8. List ways of preventing falls, fractures and sprains.

Behavioural Changes:

Pupils should:

(i) Avoid situations that are likely to cause falls, fractures and sprains.
(ii) Exercise care when climbing, walking, running and playing.
(iii) Give First Aid for falls, sprains and fractures.
(iv) Observe the Highway Code.

Sub Topics:

a) Road traffic accidents, Common accidents, causes and ways of preventing them. the highway code.

b) Common injuries to bones, types of fractures and first aid for fractures.

c) Common injuries to joints and muscles, symptoms of sprains/strains and first aid for sprains/strains.

d) Ways of preventing falls, fractures and sprains. When there is time, take an extra lesson to let pupils practice the first aid.

Main Ideas:

1. Many accidents take place on the road and can be prevented.

2. Overturning, falling, colliding and knocking are some accidents that take place on the road.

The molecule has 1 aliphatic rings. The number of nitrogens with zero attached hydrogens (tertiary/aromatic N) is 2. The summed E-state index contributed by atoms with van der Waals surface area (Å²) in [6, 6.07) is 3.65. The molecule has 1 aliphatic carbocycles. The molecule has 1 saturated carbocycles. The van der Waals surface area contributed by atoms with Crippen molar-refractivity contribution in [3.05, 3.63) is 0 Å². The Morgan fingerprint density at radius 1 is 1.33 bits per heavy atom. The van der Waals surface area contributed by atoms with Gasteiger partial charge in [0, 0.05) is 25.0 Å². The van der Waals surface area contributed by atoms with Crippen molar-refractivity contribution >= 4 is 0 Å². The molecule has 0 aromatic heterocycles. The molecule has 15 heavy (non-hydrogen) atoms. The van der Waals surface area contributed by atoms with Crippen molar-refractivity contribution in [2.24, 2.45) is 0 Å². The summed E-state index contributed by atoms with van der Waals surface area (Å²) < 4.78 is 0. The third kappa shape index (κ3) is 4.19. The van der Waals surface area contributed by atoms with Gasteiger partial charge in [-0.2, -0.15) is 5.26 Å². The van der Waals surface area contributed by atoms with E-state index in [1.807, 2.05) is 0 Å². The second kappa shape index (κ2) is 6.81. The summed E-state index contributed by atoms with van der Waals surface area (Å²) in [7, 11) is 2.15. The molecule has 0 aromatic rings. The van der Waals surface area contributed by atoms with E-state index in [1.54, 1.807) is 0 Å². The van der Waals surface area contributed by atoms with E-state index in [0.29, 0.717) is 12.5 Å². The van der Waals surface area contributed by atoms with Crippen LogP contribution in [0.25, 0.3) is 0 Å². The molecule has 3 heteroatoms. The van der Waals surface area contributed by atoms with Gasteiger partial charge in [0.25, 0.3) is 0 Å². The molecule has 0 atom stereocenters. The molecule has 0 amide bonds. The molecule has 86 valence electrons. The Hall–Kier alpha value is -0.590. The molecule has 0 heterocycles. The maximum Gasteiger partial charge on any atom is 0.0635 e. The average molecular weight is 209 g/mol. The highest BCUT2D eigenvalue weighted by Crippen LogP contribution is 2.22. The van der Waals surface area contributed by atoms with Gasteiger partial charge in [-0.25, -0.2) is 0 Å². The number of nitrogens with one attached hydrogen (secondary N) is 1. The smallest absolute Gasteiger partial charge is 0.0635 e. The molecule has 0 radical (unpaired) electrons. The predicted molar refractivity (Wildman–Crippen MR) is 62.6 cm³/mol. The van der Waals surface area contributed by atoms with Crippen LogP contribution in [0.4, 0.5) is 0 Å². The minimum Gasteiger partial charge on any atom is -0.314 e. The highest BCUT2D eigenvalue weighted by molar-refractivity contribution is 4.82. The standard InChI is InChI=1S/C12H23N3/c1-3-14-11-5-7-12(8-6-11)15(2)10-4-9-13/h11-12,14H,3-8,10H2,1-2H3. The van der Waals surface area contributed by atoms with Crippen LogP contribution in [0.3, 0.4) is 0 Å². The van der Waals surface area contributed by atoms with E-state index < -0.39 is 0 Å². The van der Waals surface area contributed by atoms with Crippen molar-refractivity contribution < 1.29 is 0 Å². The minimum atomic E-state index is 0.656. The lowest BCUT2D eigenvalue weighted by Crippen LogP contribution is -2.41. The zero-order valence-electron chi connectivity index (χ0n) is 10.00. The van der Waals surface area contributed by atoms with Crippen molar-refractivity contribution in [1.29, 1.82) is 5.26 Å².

3. Road accidents are caused by over-speeding, being drunk, careless walking, riding and driving and failure to follow the Highway Code.

4. Sprains, fractures and dislocations are common injuries to bones and joints.

5. Proper care is important

- at the time of the accident.
- during the healing process.

Notes for the Teacher:

Refer especially to Chapter 17 in this Guide and to "Skeltal and Muscular Injuries" p.63 in Teacher's Guide Vol. I. and to Basic Science Book 4.

How do road accidents happen?

Let pupils tell you what accidents have happened recently and how they happened. Refer to list under main ideas (no. 3) and chapter 17.

Symptoms of fractures:

The most common fractures are of arms/hands and legs/ankles.

A fracture is a break. Broken bones can be either simple or compound fractures.

In simple fractures the bone is broken but remains inside the skin. The broken part (especially on an arm or leg) looks the wrong shape, may be swollen, or bruised and is very painful.

In a compound fracture the bone will have broken through the skin and there may be bleeding also.

Symptoms of sprains/strains: